SOLDEN (Austria) -- Mikaela Shiffrin received a friendly pat on her back from Petra Vlhova, and a long hug by Aleksander Aamodt Kilde in the finish zone as Mikaela's reward for winning the World Cup giant slalom.
Shiffrin demonstrated near perfect skiing on one the most difficult hills on the women’s circuit, earning her 70th career victory.
Lara Gut-Behrami from Switzerland, who is the current GS world champion, was unable to match the American Olympic champion's performance.
Shiffrin was.02 behind GutBehrami in the opening leg, but she ran a clean second leg to beat her Swiss rival by 0.14 in sunny conditions on Rettenbach glacier.
Shiffrin stated, "Starting off your season strong is important. So I am super happy." It's a pleasure to be able to ski today. They did an amazing job with the course preparation. This hill was so beautiful.
They finished ahead of all the other field members, with Petra Vlhova of Slovakia, the defending overall champion, finishing third by 1.30 seconds.
Shiffrin was the third skier to achieve the 70-win mark in World Cup history, following Ingemar Stenmark, Lindsey Vonn, and respectively, 86 and 82.2 wins.
Shiffrin replied, "I guess it is," when Shiffrin was asked if 70 was special to her. It is an amazing achievement and I am proud of it. It is amazing to be seventy, but the goal was to ski well today."
Shiffrin was able to do exactly that Saturday.
She started the race cleanly, then briefly shrugged her shoulders when she finished, but her time was easily maintained by other pre-race favorites.
Shiffrin was only beaten by Gut-Behrami who ran in the perfect sun on the Rettenbach glacier.
Gut-Behrami started faster and was.09 ahead in the first split, but she lost a fraction over Shiffrin at each check point.
It was a super smooth run. Shiffrin stated that she felt great in her skiing after the first run. "Lara is super on-point and maybe a bit more active.
In the second leg, the battle for victory took an interesting turn.
Shiffrin had put pressure on Gut Bahrami with the fastest second-run tun, but the Swiss skier was.10 behind at the first checkpoint. Shiffrin won the time when she entered the steep middle section and regained the lead with a lead of.24.
Gut-Behrami stated, "It doesn’t really matter whether it’s the first or the second." "It's good for me that the season starts like this, realizing that my skiing is fast."
The overall champion Swiss skier in 2016 was a Swiss skier who used summer preparation to "work on confidence, on small things." I try to get the most out of each run, and I'm really glad I was able to bring that back into the race.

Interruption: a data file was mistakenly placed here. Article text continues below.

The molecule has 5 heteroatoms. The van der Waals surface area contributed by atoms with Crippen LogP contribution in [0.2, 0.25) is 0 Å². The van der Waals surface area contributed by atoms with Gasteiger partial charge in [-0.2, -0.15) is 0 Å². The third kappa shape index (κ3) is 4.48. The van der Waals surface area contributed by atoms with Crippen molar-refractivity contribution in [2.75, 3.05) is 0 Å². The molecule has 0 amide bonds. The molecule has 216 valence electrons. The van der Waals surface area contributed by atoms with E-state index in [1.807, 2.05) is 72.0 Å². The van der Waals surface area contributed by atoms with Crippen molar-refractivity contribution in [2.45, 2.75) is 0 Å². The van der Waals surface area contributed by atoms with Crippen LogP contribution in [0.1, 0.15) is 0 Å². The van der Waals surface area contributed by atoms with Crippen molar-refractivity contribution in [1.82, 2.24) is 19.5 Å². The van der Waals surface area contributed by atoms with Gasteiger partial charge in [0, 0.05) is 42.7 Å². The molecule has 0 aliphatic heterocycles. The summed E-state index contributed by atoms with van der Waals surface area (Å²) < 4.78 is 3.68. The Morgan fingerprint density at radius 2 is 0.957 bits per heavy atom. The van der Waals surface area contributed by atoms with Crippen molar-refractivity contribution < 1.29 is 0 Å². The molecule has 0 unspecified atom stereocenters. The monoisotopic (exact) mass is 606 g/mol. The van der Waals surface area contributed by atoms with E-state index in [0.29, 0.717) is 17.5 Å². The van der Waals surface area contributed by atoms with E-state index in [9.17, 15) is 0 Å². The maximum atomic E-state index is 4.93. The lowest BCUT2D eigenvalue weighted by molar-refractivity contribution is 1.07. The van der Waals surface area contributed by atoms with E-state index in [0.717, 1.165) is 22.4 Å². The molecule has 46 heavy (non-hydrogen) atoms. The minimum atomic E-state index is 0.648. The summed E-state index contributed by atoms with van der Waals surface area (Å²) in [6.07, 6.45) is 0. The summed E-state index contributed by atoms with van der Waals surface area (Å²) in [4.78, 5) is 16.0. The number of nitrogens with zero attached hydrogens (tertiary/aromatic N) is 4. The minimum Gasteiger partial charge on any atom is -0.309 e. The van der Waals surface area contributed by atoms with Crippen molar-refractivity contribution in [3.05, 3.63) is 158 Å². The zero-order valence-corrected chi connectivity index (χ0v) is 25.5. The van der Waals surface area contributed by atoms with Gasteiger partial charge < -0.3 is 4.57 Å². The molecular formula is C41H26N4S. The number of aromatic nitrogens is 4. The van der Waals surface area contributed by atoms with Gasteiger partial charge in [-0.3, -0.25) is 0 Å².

Vlhova stated that losing 1.30 seconds wasn't too bad.
The Slovakian skier stated, "I don’t think I am that far behind," "Today it was like that, but next race it could be completely different."
Shiffrin won her 13th GS race victory seven years ago. She shared the 2014 win with Anna Fenninger from Austria.
Many of Shiffrin's main challengers had a difficult start to their seasons.
Particularly, Marta Bassino and Federica Brnone, both Italian GS experts, skied out.
Bassino won the race last year and was the overall winner. She lost control of her right-side ski halfway through her first run. At that point, she was already 0.57 behind Shiffrin.
Brignone finished 1.52 behind in 15th, before she hooked a gate with her left hand in the second.
Other stars struggled too, with Tessa Worley, a French star, finishing 2.06 behind in eighth, and Alice Robinson, New Zealand's season opener, coming in at 2.41 seconds behind in 11th.
The traditional winter season-opener, held in October, is often a race in which many skiers don't find their rhythm seven months after the close of the previous season.
Shiffrin stated that sometimes people don't push as hard and just use it almost as training. But you have to really attack the hill.
Shiffrin was the leader of a strong U.S. ski team showing. Four of five U.S. starters scored World Cup points including Nina O'Brien's career-best ninth. AJ Hurt was 20th and Paula Moltzan was 23rd.
The race attracted 9,000 spectators amid strict anti-coronavirus precautions.
Prior to the race, a minute of silence was observed in memory Gian Franco Kasper (the long-standing president FIS), who died in July just weeks after Johan Eliasch was elected his successor.
Sunday's men's World Cup begins with a GS at the same hill.